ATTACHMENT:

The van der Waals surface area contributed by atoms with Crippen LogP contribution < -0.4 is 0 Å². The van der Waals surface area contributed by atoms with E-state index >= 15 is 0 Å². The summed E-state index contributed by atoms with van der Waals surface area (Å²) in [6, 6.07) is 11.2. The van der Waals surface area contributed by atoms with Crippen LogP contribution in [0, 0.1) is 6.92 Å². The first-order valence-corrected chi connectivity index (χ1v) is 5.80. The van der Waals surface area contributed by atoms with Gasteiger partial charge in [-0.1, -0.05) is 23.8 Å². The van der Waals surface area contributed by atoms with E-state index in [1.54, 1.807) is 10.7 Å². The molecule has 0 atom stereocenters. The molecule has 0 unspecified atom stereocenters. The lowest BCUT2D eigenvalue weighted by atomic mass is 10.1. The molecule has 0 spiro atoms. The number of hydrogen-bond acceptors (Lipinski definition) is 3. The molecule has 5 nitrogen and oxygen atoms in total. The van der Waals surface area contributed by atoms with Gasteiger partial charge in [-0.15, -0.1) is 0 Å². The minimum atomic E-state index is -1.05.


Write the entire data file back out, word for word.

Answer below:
The van der Waals surface area contributed by atoms with Crippen LogP contribution < -0.4 is 0 Å². The van der Waals surface area contributed by atoms with E-state index >= 15 is 0 Å². The summed E-state index contributed by atoms with van der Waals surface area (Å²) in [6, 6.07) is 11.2. The van der Waals surface area contributed by atoms with Crippen LogP contribution in [0, 0.1) is 6.92 Å². The first-order valence-corrected chi connectivity index (χ1v) is 5.80. The van der Waals surface area contributed by atoms with Gasteiger partial charge in [-0.1, -0.05) is 23.8 Å². The van der Waals surface area contributed by atoms with E-state index in [1.54, 1.807) is 10.7 Å². The molecule has 0 atom stereocenters. The molecule has 0 unspecified atom stereocenters. The lowest BCUT2D eigenvalue weighted by atomic mass is 10.1. The molecule has 0 spiro atoms. The number of hydrogen-bond acceptors (Lipinski definition) is 3. The molecule has 5 nitrogen and oxygen atoms in total. The van der Waals surface area contributed by atoms with Gasteiger partial charge in [-0.15, -0.1) is 0 Å². The minimum atomic E-state index is -1.05.